Endangered Gorillas Diagnosed with COVID-19 at San Diego Zoo Safari Park
According to a press release from the San Diego Zoo Safari Park: Members of the Gorilla Troop at the San Diego Zoo Safari Park have tested positive for SARS-CoV-2, the virus that causes COVID-19. On Wednesday, January 6, two of the gorillas began coughing. Given current circumstances, San Diego Zoo Global initiated the process of testing fecal samples from the gorillas for SARS-CoV-2 through the California Animal Health and Food Safety Laboratory System (CA HFS). On January 8, the preliminary tests detected the presence of the virus in the gorilla troop. The U.S Department of Agriculture (USDA) National Veterinary Services Laboratories (NVSL) confirmed the positive results on Monday, January 11.
The test results confirm the presence of SARS-CoV-2 in some of the gorillas and does not definitively rule out the presence of the virus in other members of the troop.
“Aside from some congestion and coughing, the gorillas are doing well,” said Lisa Peterson, executive director, San Diego Zoo Safari Park. “The troop remains quarantined together and are eating and drinking. We are hopeful for a full recovery.”
It is suspected the gorillas acquired the infection from an asymptomatic staff member, despite following all recommended precautions including COVID-19 safety protocols from the Centers for Disease Control and Prevention (CDC) and San Diego County Public Health as well as wearing PPE when near the gorillas. Research studies have verified that some non-human primates are susceptible to infection with SARS-CoV-2, but this is the first known instance of natural transmission to great apes and it is unknown if they will have any serious reaction.
“For almost one year our team members have been working tirelessly, with the utmost determination to protect each other and the wildlife in our care from this highly contagious virus,” said Peterson. “The safety of our staff and the wildlife in our care remains our number one priority.”
Zoos and wildlife parks have known about socially distancing great apes from people for many years. Obviously, there’s a safety issues, but just about any virus contagious to people is also contagious to great apes. And sometimes illness is worse in great apes than in people. So the very good news is that these endangered Western lowland gorillas appear to be doing reasonably well.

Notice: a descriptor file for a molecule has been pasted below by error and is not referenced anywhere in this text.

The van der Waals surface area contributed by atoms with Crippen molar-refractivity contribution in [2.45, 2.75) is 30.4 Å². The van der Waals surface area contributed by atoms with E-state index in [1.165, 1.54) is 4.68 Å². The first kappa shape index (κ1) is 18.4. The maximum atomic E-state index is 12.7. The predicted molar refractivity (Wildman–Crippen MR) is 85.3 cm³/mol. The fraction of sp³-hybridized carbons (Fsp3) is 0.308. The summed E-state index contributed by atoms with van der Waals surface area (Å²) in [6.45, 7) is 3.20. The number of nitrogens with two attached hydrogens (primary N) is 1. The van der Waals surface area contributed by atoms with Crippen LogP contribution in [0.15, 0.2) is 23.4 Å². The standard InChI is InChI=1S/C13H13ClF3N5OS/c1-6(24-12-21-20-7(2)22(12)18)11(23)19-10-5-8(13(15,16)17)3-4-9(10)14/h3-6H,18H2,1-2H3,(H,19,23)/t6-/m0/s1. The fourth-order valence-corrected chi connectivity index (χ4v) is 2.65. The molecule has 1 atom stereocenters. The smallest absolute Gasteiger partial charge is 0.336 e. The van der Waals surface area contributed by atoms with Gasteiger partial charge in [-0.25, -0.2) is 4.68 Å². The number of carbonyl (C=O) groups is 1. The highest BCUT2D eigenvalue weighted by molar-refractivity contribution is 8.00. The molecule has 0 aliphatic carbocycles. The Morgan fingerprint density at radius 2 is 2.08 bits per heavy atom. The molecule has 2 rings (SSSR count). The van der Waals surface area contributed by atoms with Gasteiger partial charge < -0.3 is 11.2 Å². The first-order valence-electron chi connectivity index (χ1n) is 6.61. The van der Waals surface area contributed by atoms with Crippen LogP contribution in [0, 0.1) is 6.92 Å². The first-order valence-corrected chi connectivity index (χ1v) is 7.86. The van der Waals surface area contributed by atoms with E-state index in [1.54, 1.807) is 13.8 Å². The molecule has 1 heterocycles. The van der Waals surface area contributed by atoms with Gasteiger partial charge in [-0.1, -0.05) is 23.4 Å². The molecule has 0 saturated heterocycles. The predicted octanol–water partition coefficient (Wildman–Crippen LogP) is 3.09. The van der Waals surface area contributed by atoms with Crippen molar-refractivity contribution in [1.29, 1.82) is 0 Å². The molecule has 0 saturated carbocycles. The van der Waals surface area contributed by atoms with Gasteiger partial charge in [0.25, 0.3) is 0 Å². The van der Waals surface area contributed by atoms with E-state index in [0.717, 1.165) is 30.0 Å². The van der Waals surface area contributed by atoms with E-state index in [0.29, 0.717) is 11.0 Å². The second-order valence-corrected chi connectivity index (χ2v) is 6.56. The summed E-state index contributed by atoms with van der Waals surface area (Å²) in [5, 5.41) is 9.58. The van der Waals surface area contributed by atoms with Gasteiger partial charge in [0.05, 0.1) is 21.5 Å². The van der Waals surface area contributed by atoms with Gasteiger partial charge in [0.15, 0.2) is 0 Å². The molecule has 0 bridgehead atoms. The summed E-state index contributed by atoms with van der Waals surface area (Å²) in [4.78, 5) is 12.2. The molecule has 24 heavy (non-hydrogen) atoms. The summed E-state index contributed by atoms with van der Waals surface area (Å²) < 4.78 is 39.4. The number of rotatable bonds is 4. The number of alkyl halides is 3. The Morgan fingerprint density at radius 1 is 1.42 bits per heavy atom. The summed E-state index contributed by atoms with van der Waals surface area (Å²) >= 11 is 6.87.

My only surprise is that it’s taken this long for great apes to be diagnosed with COVID-19. No doubt, not all zoos in the world would be as diligent about watching for signs of illness and then testing. But many zoos are – and this is the very first report of its kind. The fact that is the first reported event also demonstrates the care which animal keepers have around great apes.
Dogs can get COVID-19 from people, but the virus doesn’t like to be in dogs very much, and only very rarely do dogs show signs of illness. The virus receptors clearly prefer cats, which would be a huge problem, except that cats, while easily infected, usually instantly fend off the virus. If we only could know how cats do that. As for gorillas, not enough gorillas have been infected to tell us much. So, therefore much is unknown about COVID-19 and Western lowland gorillas, let alone other gorilla species, chimpanzees, orangutan species or bonobo (the other great apes) Nearly all tourists applications to view mountain gorillas in the wild are remain suspected, as these animals are too endangered to risk close human contact. For various reasons, mountain gorillas are particularly prone to respiratory illness. For years, experts have continued to look for new ways to reduce the risk of human respiratory viruses on great apes. Up to 20 percent of deaths among mountain gorillas are caused by respiratory illnesses, according to Gorilla Doctors (Mountain Gorilla Veterinary Project) who work in the region.